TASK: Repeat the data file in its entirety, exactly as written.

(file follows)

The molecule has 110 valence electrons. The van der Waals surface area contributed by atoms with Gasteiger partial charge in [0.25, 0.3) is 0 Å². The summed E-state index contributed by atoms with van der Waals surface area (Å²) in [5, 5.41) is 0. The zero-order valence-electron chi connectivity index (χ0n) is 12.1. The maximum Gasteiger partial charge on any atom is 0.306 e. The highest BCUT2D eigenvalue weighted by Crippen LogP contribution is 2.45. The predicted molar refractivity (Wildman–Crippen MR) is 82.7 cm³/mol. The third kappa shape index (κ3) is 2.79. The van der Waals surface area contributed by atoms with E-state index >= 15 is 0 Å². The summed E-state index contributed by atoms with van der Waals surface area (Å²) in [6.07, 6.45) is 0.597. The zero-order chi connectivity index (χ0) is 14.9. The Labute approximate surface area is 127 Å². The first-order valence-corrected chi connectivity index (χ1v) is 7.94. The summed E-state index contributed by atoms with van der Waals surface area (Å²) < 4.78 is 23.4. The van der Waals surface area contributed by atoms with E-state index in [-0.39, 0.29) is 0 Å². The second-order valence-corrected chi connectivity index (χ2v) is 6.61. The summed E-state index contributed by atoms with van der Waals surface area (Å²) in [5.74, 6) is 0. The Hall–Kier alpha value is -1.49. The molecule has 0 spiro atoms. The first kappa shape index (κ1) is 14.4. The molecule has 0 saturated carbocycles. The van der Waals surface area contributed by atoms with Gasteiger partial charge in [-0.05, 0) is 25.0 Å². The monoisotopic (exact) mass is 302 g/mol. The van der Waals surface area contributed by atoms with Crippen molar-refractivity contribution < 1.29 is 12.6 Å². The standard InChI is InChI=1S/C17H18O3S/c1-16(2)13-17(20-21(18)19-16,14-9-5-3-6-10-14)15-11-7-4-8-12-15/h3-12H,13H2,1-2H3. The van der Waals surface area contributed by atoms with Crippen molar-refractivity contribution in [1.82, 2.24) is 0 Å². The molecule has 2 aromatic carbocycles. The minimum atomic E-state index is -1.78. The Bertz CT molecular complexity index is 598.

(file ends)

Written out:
The molecule has 110 valence electrons. The van der Waals surface area contributed by atoms with Gasteiger partial charge in [0.25, 0.3) is 0 Å². The summed E-state index contributed by atoms with van der Waals surface area (Å²) in [5, 5.41) is 0. The zero-order valence-electron chi connectivity index (χ0n) is 12.1. The maximum Gasteiger partial charge on any atom is 0.306 e. The highest BCUT2D eigenvalue weighted by Crippen LogP contribution is 2.45. The predicted molar refractivity (Wildman–Crippen MR) is 82.7 cm³/mol. The third kappa shape index (κ3) is 2.79. The van der Waals surface area contributed by atoms with E-state index >= 15 is 0 Å². The summed E-state index contributed by atoms with van der Waals surface area (Å²) in [6.07, 6.45) is 0.597. The zero-order chi connectivity index (χ0) is 14.9. The Labute approximate surface area is 127 Å². The first-order valence-corrected chi connectivity index (χ1v) is 7.94. The summed E-state index contributed by atoms with van der Waals surface area (Å²) < 4.78 is 23.4. The van der Waals surface area contributed by atoms with E-state index in [-0.39, 0.29) is 0 Å². The second-order valence-corrected chi connectivity index (χ2v) is 6.61. The summed E-state index contributed by atoms with van der Waals surface area (Å²) in [5.74, 6) is 0. The Hall–Kier alpha value is -1.49. The molecule has 0 spiro atoms. The first kappa shape index (κ1) is 14.4. The molecule has 0 saturated carbocycles. The van der Waals surface area contributed by atoms with Gasteiger partial charge in [-0.05, 0) is 25.0 Å². The monoisotopic (exact) mass is 302 g/mol. The van der Waals surface area contributed by atoms with Crippen molar-refractivity contribution < 1.29 is 12.6 Å². The standard InChI is InChI=1S/C17H18O3S/c1-16(2)13-17(20-21(18)19-16,14-9-5-3-6-10-14)15-11-7-4-8-12-15/h3-12H,13H2,1-2H3. The van der Waals surface area contributed by atoms with Crippen molar-refractivity contribution in [1.82, 2.24) is 0 Å². The molecule has 2 aromatic carbocycles. The minimum atomic E-state index is -1.78. The Bertz CT molecular complexity index is 598.